It takes a village! Find out who you know using the same software and web services you do. Occasional, casual queries to friends may net big gains. Be careful not to be the needy friend – don’t wear out you welcome. Likewise, be ready and supportive with any support you can give others.

June Magazine V10#6 – Genealogy Thursday, Jun 9 2011 


From: –


Using Almanacs as Genealogical Sources
By Gena Philibert Ortega


When most people hear the word “almanac,” they think of The Old Farmer’s Almanac with its weather reports and advice on when to plant vegetables. But all types of almanacs are available that provide information on diverse subjects. According to the website Atlantic Cape Community College, an almanac is “a publication, usually an annual, containing useful facts and statistical information.” Almanacs from churches, regions, organizations and fraternal orders all hold information that can be useful to the genealogist. Information can include listings of people associated with the organization as well as address listings for businesses, churches and post office directories. These are a source that not only lists individual names, but also historical context for your ancestor’s life.


So where are almanacs available and where can a genealogist find them? You can start with a search on the Internet in places that house digitized books, like Google Books and Internet Archive.


A few examples found on those two sites include:


In the Canadian Almanac and Directory (1893) found on Internet Archive, there is a listing of post offices that can provide you with gazetteer-like information to see what places may have existed that do not anymore.


Google Books houses the National Temperance Almanac and Teetotaler’s Yearbook for 1900. This almanac includes statistical information related to temperance as well as the names of those involved in the temperance movement, including ministers and members of the Women’s Christian Temperance Union (WCTU), the American Anti-Saloon League, Royal Templars of Temperance and others. There is also a section that explains laws relating to temperance in each of the states. As with many sources, this publication steers you to additional potential sources in the form of the names of other temperance periodicals. One of my favorite sections details the position of various churches on the issue of temperance. This almanac is a great one for giving you some historical information for a cause that could have been embraced by your ancestor.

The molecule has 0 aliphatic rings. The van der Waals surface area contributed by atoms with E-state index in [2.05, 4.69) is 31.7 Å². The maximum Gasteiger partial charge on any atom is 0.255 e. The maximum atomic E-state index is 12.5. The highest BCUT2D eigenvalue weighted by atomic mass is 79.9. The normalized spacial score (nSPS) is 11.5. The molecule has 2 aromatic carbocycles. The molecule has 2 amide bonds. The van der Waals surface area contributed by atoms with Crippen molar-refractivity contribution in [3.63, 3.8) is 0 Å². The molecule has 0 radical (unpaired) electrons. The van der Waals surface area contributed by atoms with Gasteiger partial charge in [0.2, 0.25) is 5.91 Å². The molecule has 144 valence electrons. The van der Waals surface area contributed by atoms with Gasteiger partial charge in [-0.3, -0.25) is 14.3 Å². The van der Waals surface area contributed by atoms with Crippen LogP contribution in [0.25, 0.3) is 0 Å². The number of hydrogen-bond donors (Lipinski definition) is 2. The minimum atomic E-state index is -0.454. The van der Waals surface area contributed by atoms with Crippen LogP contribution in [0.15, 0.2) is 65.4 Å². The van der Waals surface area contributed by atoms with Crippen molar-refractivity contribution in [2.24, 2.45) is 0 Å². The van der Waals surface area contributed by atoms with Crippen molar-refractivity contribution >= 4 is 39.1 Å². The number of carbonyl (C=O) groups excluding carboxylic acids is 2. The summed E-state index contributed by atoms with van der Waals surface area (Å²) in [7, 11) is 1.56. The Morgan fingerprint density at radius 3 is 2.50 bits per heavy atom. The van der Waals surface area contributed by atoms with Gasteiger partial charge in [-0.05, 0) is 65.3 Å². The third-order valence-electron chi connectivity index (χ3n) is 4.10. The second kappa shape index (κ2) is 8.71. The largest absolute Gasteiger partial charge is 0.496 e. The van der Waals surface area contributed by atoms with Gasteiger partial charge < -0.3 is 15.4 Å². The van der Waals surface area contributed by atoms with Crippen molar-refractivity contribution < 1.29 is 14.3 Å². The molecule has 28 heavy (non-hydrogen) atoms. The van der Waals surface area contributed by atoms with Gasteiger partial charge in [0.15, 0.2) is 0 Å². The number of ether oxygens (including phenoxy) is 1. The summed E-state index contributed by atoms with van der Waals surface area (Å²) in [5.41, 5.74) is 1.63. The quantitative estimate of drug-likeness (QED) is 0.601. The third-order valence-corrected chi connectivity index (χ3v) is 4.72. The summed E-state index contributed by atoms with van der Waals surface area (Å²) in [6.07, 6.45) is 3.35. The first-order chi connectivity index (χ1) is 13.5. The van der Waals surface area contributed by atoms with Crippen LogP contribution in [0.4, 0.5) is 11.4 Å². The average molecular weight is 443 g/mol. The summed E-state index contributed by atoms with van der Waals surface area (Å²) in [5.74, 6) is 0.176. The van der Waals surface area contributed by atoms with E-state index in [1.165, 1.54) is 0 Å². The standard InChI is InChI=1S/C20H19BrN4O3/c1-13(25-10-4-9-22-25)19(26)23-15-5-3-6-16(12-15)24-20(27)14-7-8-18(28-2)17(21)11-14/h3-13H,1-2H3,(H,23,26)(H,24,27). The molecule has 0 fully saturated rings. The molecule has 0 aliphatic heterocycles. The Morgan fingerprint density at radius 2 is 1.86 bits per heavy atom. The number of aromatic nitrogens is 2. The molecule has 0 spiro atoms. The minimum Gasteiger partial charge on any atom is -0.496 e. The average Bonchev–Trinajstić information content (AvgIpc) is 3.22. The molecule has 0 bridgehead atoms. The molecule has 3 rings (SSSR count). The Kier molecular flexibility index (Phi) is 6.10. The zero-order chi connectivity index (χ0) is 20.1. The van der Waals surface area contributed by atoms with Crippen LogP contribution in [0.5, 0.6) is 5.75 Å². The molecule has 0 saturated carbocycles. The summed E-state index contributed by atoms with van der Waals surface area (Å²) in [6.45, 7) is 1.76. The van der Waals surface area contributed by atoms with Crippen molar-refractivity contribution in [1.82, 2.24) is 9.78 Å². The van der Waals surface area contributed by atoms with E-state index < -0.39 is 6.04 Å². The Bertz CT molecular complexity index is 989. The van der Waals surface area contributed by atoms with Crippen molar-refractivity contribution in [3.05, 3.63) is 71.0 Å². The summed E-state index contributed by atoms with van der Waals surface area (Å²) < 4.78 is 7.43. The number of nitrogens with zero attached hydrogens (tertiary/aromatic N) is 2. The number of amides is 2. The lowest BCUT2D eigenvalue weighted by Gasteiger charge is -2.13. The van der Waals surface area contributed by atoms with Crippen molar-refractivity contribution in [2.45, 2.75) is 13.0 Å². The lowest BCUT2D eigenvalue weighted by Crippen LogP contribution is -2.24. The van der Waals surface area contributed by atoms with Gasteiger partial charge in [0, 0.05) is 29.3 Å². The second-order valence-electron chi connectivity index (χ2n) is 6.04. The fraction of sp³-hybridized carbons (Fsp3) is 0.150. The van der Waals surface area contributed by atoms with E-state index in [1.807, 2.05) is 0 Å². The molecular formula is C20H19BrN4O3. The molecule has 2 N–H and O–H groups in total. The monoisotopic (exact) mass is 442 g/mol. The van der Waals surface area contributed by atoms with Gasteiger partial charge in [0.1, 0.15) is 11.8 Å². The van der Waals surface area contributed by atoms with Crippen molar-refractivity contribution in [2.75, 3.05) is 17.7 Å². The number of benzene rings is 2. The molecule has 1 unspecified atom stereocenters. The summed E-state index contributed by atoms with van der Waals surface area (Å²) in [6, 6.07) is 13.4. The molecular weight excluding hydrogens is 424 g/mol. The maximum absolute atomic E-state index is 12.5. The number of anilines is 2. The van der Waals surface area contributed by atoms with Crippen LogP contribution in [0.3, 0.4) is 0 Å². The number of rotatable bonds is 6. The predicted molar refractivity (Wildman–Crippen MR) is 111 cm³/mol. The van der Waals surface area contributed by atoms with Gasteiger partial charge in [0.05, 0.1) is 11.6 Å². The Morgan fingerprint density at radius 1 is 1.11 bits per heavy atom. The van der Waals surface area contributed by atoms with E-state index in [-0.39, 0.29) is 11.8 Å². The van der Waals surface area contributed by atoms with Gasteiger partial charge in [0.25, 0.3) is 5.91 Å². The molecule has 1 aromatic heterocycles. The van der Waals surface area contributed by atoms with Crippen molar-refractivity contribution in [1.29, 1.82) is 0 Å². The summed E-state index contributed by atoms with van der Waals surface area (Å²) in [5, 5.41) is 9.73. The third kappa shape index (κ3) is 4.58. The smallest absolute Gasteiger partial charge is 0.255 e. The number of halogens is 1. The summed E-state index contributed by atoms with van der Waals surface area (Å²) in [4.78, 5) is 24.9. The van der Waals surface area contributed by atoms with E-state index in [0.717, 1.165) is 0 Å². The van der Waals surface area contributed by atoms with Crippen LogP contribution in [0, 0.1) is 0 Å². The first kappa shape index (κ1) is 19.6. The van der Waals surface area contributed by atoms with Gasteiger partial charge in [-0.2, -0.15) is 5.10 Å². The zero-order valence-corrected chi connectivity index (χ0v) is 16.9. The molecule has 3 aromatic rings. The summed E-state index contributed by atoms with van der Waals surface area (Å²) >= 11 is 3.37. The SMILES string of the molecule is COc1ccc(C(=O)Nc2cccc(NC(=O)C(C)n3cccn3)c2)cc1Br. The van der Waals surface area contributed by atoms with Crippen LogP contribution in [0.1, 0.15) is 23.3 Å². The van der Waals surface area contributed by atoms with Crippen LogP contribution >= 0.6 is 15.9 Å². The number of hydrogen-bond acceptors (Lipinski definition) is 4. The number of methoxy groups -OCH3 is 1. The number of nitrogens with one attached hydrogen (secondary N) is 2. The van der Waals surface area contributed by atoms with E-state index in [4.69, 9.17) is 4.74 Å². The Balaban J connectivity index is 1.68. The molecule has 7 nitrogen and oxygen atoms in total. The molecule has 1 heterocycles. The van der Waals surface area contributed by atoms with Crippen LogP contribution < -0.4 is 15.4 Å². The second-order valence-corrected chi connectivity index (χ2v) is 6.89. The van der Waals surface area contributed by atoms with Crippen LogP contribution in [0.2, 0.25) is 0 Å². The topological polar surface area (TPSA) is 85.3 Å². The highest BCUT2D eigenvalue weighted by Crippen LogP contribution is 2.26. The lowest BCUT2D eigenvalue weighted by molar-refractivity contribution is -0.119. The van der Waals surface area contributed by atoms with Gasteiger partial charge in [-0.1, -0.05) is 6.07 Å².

The Boston Almanac and Business Directory for the year 1872 has some surprising genealogical information. A calendar of events found in the beginning pages includes listings of deaths, accidents and historical happenings. Names of those holding federal, state and county and city offices are listed. City officials including those on school committees, police, firefighters, librarians, and overseers of the poor are also listed. A city directory of sorts that includes the addresses of businesses by type can be helpful to the genealogist trying to find whether a business existed during this time period. The business directory is a part of this almanac and begins on page 113.


Once you check out websites, continue your search through repositories like libraries and archives. You can do this by searching on individual catalogs or searching a union catalog like WorldCat (more on that below).


The University of Wisconsin Special Collections has a collection of almanacs. While these are not digitized, they do provide you with a list of what’s available. Check out the list, and if there is one that might be helpful to your research, you can email a librarian and ask them how you can access the collection.


The New York State Library has over 10,000 almanacs published from 1684 to the present day, including those from newspapers, religions, those promoting causes including temperance, those written for a specific region, political parties and more.